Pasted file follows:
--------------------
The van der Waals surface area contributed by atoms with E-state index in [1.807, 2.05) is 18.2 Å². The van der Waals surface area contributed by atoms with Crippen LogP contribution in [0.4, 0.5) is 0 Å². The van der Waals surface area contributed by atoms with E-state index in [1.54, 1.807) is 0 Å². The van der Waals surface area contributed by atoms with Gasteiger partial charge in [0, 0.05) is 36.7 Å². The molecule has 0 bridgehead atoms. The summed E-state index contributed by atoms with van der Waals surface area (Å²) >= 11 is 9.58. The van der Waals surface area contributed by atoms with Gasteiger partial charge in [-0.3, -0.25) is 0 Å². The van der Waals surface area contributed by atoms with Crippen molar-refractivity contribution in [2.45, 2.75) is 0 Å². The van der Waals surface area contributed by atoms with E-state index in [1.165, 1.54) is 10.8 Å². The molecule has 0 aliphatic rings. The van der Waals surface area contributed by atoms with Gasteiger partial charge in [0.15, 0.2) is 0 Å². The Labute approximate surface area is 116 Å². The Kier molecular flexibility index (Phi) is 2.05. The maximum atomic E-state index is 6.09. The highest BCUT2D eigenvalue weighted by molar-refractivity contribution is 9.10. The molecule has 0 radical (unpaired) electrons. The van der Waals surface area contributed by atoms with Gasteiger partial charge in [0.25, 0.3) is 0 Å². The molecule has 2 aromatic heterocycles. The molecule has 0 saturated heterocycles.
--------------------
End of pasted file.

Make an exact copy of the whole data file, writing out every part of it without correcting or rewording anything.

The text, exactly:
The van der Waals surface area contributed by atoms with E-state index in [1.807, 2.05) is 18.2 Å². The van der Waals surface area contributed by atoms with Crippen LogP contribution in [0.4, 0.5) is 0 Å². The van der Waals surface area contributed by atoms with E-state index in [1.54, 1.807) is 0 Å². The van der Waals surface area contributed by atoms with Gasteiger partial charge in [0, 0.05) is 36.7 Å². The molecule has 0 bridgehead atoms. The summed E-state index contributed by atoms with van der Waals surface area (Å²) >= 11 is 9.58. The van der Waals surface area contributed by atoms with Gasteiger partial charge in [-0.3, -0.25) is 0 Å². The van der Waals surface area contributed by atoms with Crippen molar-refractivity contribution in [2.45, 2.75) is 0 Å². The van der Waals surface area contributed by atoms with E-state index in [1.165, 1.54) is 10.8 Å². The molecule has 0 aliphatic rings. The van der Waals surface area contributed by atoms with Gasteiger partial charge in [0.15, 0.2) is 0 Å². The Labute approximate surface area is 116 Å². The Kier molecular flexibility index (Phi) is 2.05. The maximum atomic E-state index is 6.09. The highest BCUT2D eigenvalue weighted by molar-refractivity contribution is 9.10. The molecule has 0 radical (unpaired) electrons. The van der Waals surface area contributed by atoms with Gasteiger partial charge in [0.25, 0.3) is 0 Å². The molecule has 2 aromatic heterocycles. The molecule has 0 saturated heterocycles.